European Parliament: Shouting matches over Italian "census" of Roma - Járóka finds it reasonable, Post calls for a halt
The European Parliament experienced a stormy debate last week over the most recent anti-Romani statements by Italian Interior Minister Matteo Salvini. The minister announced that he is planning a census of Romani people in the country and the deportation of all who do not have documents.
Salvini was harshly criticized primarily by MEPs from the Progressive Alliance of Socialists and Democrats group, the Greens, and other factions in the EP. Support for him was expressed by MEPs from the European People's Party, the European Conservatives and Reformists group, and naturally by Salvini's "mother" group, "Europe of Nations and Freedom".
The Italian Interior Minister proposed a census and the deportation of Romani people whose documents are not in order in mid-June. Before that he advocated a hardline argument against allowing boats to dock in Italy that had rescued several hundred migrants in the Mediterranean Sea.
Salvini leads the ultra-right Lega party in Italy, which was previously a rather marginal party but won 17 % of the vote in March. The party built its electoral success on strongly anti-immigration, racist rhetoric.
In the discussion on the floor of the EP almost 30 MEPs made appearances, most of whom were Italian. MEPs of Romani origin Romeo Franz, Lívia Járóka and Soraya Post also joined the debate.
No Czech MEPs joined the debate, but the standpoint of the European Commission was delivered by the Commissioner for Justice, Consumers and Gender Equality, Věra Jourová of the Czech Republic. "I condemn all communications, and intentions - direct or indirect - that negatively affect my nation, the Roma," MEP Járóka said at the beginning of the debate when delivering the stance of the European People's Party.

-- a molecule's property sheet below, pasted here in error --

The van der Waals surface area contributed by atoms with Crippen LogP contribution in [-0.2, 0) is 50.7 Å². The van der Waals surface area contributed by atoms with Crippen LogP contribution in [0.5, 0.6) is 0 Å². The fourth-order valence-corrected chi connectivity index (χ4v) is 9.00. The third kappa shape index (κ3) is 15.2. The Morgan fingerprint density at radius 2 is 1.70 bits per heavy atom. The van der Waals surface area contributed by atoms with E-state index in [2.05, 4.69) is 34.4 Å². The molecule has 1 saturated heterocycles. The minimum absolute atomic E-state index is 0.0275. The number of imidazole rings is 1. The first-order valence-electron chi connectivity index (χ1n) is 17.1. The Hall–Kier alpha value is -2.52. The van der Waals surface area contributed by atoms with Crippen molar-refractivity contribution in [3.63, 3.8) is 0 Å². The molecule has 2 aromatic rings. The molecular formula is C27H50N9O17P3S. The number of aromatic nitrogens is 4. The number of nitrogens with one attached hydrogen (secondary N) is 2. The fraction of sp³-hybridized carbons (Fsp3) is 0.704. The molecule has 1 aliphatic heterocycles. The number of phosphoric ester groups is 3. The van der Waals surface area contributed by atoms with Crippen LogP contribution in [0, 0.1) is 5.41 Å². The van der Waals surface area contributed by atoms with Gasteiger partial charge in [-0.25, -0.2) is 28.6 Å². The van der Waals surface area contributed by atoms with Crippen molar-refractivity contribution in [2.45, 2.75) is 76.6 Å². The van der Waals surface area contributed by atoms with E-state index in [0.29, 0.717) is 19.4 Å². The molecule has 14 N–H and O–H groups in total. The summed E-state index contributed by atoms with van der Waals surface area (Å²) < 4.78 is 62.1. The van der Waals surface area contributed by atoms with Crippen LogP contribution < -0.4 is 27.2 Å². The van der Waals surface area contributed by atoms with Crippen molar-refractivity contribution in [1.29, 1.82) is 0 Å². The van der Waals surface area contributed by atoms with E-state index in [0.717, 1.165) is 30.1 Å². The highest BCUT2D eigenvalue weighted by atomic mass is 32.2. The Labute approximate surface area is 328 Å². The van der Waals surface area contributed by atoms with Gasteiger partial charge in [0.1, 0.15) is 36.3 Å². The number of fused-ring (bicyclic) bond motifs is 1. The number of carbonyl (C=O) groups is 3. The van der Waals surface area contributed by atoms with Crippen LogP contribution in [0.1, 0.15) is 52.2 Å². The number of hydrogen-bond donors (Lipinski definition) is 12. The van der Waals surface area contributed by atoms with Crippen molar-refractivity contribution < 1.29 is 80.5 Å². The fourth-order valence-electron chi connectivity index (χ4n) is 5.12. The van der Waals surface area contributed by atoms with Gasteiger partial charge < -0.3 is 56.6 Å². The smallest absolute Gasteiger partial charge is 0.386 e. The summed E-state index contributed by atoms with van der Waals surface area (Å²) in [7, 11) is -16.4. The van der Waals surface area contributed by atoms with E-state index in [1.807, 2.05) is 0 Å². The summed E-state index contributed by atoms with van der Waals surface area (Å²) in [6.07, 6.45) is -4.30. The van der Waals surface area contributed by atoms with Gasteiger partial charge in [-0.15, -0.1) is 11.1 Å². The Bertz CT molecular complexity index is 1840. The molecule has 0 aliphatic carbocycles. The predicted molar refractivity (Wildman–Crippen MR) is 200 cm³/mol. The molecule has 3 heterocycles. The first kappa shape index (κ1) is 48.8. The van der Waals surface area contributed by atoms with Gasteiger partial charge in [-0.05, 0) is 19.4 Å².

Járóka then went on to express a certain comprehension for Salvini's behavior. "According to the most recent reports, the communications and proposals of Mr Salvini for a census of Roma are explained as being because he wants to ascertain how EU financing has been used, and he also wants to discover what the conditions in the Romani camps are like," she said.
"In that regard, Salvini's remarks are partially truthful, because it is necessary to ascertain whether EU funds are being used to improve the situation of Romani people or not," said Járóka, who belongs to the FIDESZ party led by Hungarian PM Viktor Orbán. Another MEP of Romani origin, Soraya Post, disagreed with that assessment.